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Neuropathic Pain, Cholesterol, and Chemotherapy

“Inflammarafts” and CINP

An article published in the Journal of Experimental Medicine connects the dots between neuropathic pain caused by chemotherapy and normalization of cholesterol. The article states that “Neuroinflammation is a major component in the transition to and perpetuation of neuropathic pain states.” If neuroinflammation can be blocked, pain would be lessened. Juliana Navia-Pelaez, PhD, lead author of the study and a postdoctoral fellow, commented on the quest to “ identify the role cholesterol plays in activation of microglia — immune cells of the spinal cord — and regulation of chronic pain.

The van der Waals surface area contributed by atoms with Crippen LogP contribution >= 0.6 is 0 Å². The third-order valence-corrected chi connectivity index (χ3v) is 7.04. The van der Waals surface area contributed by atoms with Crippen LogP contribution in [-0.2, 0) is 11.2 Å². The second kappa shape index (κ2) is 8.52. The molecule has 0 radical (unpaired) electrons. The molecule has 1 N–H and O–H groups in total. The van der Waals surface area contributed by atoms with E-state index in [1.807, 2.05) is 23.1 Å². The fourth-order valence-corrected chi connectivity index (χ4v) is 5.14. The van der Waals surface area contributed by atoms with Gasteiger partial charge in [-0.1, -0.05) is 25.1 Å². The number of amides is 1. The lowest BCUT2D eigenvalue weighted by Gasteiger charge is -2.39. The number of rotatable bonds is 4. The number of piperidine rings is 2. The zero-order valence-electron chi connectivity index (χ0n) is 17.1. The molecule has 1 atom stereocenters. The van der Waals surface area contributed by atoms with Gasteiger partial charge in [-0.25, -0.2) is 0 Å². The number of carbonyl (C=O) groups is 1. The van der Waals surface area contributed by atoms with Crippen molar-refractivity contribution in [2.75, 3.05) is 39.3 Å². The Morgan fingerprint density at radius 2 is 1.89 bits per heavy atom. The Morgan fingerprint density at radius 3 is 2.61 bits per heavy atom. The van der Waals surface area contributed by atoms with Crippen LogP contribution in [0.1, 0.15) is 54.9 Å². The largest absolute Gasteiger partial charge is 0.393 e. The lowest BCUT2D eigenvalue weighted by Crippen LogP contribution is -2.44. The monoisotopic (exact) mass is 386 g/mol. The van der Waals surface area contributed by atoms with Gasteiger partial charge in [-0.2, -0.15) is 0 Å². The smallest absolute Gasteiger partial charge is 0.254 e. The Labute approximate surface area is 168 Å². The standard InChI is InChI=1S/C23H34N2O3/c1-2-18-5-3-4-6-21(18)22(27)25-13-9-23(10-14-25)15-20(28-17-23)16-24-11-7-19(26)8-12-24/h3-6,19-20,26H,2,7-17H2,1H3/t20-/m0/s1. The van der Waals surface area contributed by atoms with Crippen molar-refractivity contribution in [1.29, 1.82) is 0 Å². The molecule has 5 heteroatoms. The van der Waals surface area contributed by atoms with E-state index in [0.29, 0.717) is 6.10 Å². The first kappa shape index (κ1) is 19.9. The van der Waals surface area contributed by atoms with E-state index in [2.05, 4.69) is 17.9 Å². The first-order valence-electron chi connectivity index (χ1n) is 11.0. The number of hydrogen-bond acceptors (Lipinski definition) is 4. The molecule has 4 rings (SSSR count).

It is well known that too much cholesterol can lead to heart attack and strokes. These researchers learned that cholesterol metabolism changes assisted microglia reprogramming, leading to spinal cord chronic inflammation, and chronic pain. By quickening the removal of cholesterol, with an injection of a apoA-I binding protein, pain was reversed with no adverse effects, and the “patient” remained painfree for several weeks. The patients were mice, and more research is needed before it can be tested on humans.


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